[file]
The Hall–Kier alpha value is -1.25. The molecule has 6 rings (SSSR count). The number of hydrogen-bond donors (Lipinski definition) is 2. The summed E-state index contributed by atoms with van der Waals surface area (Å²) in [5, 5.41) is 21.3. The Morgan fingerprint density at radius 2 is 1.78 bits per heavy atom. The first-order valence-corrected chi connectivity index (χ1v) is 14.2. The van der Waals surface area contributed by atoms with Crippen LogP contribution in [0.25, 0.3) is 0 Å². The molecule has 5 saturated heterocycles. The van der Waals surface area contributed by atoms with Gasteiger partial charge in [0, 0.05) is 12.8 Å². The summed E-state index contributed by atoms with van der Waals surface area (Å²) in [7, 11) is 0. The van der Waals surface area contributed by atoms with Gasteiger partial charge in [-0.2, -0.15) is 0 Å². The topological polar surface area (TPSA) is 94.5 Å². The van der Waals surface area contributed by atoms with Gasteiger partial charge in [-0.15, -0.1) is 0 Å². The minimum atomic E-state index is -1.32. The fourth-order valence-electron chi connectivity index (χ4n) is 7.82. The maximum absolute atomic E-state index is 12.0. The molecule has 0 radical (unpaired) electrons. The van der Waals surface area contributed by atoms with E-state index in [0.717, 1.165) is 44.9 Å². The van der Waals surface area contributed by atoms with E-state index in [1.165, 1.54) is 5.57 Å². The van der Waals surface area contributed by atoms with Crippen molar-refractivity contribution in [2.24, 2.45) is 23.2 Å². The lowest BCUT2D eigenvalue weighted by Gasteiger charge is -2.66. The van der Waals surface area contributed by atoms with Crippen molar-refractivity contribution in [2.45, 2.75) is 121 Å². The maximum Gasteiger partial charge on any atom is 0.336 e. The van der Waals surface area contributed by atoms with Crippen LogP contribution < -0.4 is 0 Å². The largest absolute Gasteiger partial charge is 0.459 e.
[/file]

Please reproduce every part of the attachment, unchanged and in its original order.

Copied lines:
The Hall–Kier alpha value is -1.25. The molecule has 6 rings (SSSR count). The number of hydrogen-bond donors (Lipinski definition) is 2. The summed E-state index contributed by atoms with van der Waals surface area (Å²) in [5, 5.41) is 21.3. The Morgan fingerprint density at radius 2 is 1.78 bits per heavy atom. The first-order valence-corrected chi connectivity index (χ1v) is 14.2. The van der Waals surface area contributed by atoms with Crippen LogP contribution in [0.25, 0.3) is 0 Å². The molecule has 5 saturated heterocycles. The van der Waals surface area contributed by atoms with Gasteiger partial charge in [0, 0.05) is 12.8 Å². The summed E-state index contributed by atoms with van der Waals surface area (Å²) in [7, 11) is 0. The van der Waals surface area contributed by atoms with Gasteiger partial charge in [-0.2, -0.15) is 0 Å². The topological polar surface area (TPSA) is 94.5 Å². The van der Waals surface area contributed by atoms with Gasteiger partial charge in [-0.15, -0.1) is 0 Å². The minimum atomic E-state index is -1.32. The fourth-order valence-electron chi connectivity index (χ4n) is 7.82. The maximum absolute atomic E-state index is 12.0. The molecule has 0 radical (unpaired) electrons. The van der Waals surface area contributed by atoms with E-state index in [0.717, 1.165) is 44.9 Å². The van der Waals surface area contributed by atoms with E-state index in [1.165, 1.54) is 5.57 Å². The van der Waals surface area contributed by atoms with Crippen molar-refractivity contribution in [2.24, 2.45) is 23.2 Å². The lowest BCUT2D eigenvalue weighted by Gasteiger charge is -2.66. The van der Waals surface area contributed by atoms with Crippen molar-refractivity contribution in [2.45, 2.75) is 121 Å². The maximum Gasteiger partial charge on any atom is 0.336 e. The van der Waals surface area contributed by atoms with Crippen LogP contribution < -0.4 is 0 Å². The largest absolute Gasteiger partial charge is 0.459 e.